Jan 31, 2008 9:16 AM EST
Hong Kong stocks are suffering one of the worst slumps in the last decade as worries related to sub-prime losses keep rising. Five largest Japanese banks, who previously had denied signifincant exposures to the U.S. loans, are now expected to report $4.6 billion of write-downs. Investors fear a similar write-offs at banks in China ad Hong Kong. Lenovo Group gained after a rise in profit and a plan to sell mobile phone business.
Jan 31, 2008 9:10 AM EST
Stocks in Japan recovered from a morning loss of 1.4% to close up 1.85% or 247.44 to 13,592.47. The Topix Index gained 2% or 26.20 to close at 1,346.31. Banks in Japan are likely to report larger than estimated sub-prime losses according to local news. The estimate of losses for 2007 are running as high as 500 billion yen from the five largest banks. December csh earnigs for wages declined 1.9% and for contract employees rose 0.3%.
Jan 30, 2008 8:48 AM EST
Stocks fell in Hong Kong on profit taking ahead of the U.S. Federal Reserve decision on interest rates today and as chairman of Henderson Land Development Lee Shau-kee lowered his forecast for the rise in Hang Seng by 22%. Chairman''s comments are widely followed by investors.
In Hong Kong trading Hang Seng Index dropped 2.6% or 638.11 at 23,653.69, while the China Enterprises index of H shares declined 4.7% or 623.77 to 12,755.41.
Jan 30, 2008 8:01 AM EST
Stocks in Asia and Japan faltered after the worries related to weakening subprime credit markets in the U.S. resurfaced. IMF lowered the global economic growth forecast for 2008. December industrial production index rose, but at a lower rate then estimated. METI also added that production in January and February is likely to trend lower, sparking worries that expected recovery from the housing market slump may take longer than estimated.
Jan 29, 2008 9:29 AM EST
Stocks in Hong Kong edged higher after losing 16% in January. Hang Seng index jumped 238.20 or 1.0% to close at 24,291.80 and China Enterprises index added 0.5% to 13,379.18. Property, banking, and energy related companies rallied. Market built expectations of another rate cut at the end of the U.S. Fed meeting tomorrow. Sun Hung Kai added 4% and Cheung Kong Ltd increased 2%. China Oilfield projected 95% rise in 2007 earnings and China Life expects earnings to rise 50%.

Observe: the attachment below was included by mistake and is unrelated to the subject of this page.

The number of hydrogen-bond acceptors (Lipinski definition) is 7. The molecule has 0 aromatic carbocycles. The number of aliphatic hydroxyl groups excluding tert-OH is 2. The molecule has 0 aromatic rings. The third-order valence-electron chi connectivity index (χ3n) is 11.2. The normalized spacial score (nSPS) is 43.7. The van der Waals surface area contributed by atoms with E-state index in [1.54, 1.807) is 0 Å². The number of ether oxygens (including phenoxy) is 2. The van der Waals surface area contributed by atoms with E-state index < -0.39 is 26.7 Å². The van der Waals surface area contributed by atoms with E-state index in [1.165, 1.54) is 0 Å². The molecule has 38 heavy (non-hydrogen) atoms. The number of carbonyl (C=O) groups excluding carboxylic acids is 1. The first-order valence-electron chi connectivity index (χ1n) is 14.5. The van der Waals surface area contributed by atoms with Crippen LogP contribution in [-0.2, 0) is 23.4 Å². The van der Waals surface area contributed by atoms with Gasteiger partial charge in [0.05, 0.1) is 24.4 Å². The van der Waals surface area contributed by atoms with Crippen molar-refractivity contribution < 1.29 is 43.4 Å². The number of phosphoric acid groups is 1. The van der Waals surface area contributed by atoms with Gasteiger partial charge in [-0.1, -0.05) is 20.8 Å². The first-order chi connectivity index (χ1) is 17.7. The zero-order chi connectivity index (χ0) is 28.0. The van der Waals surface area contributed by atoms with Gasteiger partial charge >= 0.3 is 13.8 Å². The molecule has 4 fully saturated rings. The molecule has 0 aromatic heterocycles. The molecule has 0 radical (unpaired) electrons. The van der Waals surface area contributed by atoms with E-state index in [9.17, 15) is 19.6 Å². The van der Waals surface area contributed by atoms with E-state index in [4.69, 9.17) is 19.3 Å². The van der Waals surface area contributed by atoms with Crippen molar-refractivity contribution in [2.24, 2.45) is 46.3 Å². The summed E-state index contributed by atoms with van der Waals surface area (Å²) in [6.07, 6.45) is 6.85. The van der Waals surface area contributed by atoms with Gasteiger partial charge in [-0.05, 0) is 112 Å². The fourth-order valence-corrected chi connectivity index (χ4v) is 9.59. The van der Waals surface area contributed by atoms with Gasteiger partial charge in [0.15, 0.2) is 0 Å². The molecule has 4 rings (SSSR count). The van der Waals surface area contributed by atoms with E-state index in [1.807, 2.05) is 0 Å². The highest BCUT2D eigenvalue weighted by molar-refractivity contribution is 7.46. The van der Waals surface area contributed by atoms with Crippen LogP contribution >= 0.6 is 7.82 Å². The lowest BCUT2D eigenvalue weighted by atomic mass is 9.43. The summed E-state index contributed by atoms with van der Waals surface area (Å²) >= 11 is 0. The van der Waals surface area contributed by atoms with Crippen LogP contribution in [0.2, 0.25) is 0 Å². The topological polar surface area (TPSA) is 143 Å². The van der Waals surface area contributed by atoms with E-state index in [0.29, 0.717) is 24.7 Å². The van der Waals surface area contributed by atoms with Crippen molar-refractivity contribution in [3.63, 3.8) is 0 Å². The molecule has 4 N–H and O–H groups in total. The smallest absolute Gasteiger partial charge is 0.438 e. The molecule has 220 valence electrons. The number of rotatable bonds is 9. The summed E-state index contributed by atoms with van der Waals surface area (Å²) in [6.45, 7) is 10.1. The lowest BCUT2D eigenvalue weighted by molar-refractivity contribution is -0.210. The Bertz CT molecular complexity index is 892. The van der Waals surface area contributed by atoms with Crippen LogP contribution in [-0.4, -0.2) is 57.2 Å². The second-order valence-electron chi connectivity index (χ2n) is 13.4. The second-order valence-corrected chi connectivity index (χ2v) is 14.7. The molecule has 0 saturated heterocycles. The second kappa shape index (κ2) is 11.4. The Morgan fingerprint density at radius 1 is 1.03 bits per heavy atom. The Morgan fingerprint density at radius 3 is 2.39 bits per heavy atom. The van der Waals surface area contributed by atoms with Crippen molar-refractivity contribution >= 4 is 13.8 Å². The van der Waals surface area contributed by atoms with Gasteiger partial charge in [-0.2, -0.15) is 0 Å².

Jan 29, 2008 8:16 AM EST
Tokyo stocks rallied on the back of higher closing in the U.S. stocks and firmer trading this morning in Europe. Expectations of an additonal U.S. rate cut were building in Tokyo. Separately, India left its rates unchanged. Statistics office in Japan released December monthly household income and expenditure data. Monthly income fell 1.8% and expenditures rose 2.2% in real terms. December unemployment fell to 3.8%.
Jan 28, 2008 9:22 AM EST
Stocks in Tokyo and Asia fell sharply after comments from the IMF Chief suggested that monetary stimulus alone in the U.S. will not save the expected slowdown in the U.S. economy. He said that a coordinated global fiscal stimulus may be necessary. Separately, local economists in Japan worried that declining consumer spending and wages and worsening economic conditions may drive economy into recession. Shanghai plunged 7% and Singapore, Korea and Taiwan dropped 4%.
Jan 25, 2008 5:20 PM EST
Hong Kong market index surge led the Asian rally. U.S. fiscal stimulus of $150 billion helped indexes to recover earlier losses in the week. Hang Seng Index gained 6.7% or 1,583.10 to 25,122.37, declining 0.3% for the week, while the China Enterprises Index of H shares rose 8.4% or 1,082.55 at 14,015.75, falling 3.8% for the week. Metal and energy stocks led the gainers.
Jan 25, 2008 8:54 AM EST
Stocks in Japan and in Asia surged as the U.S. markets closed higher. Investors hoped that the U.S. stimulus plan will help revive the flagging economic growth. Nikkei 225 soared 4.1% or 536.38 to 13,629.16, down 1.7% for the week, while the broader Topix Index rose 4.7% or 60.32 to 1,344.77. Hong Kong and India surged nearly 7% and Australia advanced 5%.
Jan 24, 2008 10:35 AM EST
Chinese economy rose at 11.4% in 2007 from revised 11% in 2006 on rising trade surplus, higher fixed asset investment, and rising credit in the economy. Inflation in China remains a major threat to the economy as consumer prices tripled from a year ago. Inflation is running at twice the level preferred by the central bank. Chinesse currency Renminbi is likely to appreciate against dollar at a faster pace in 2008.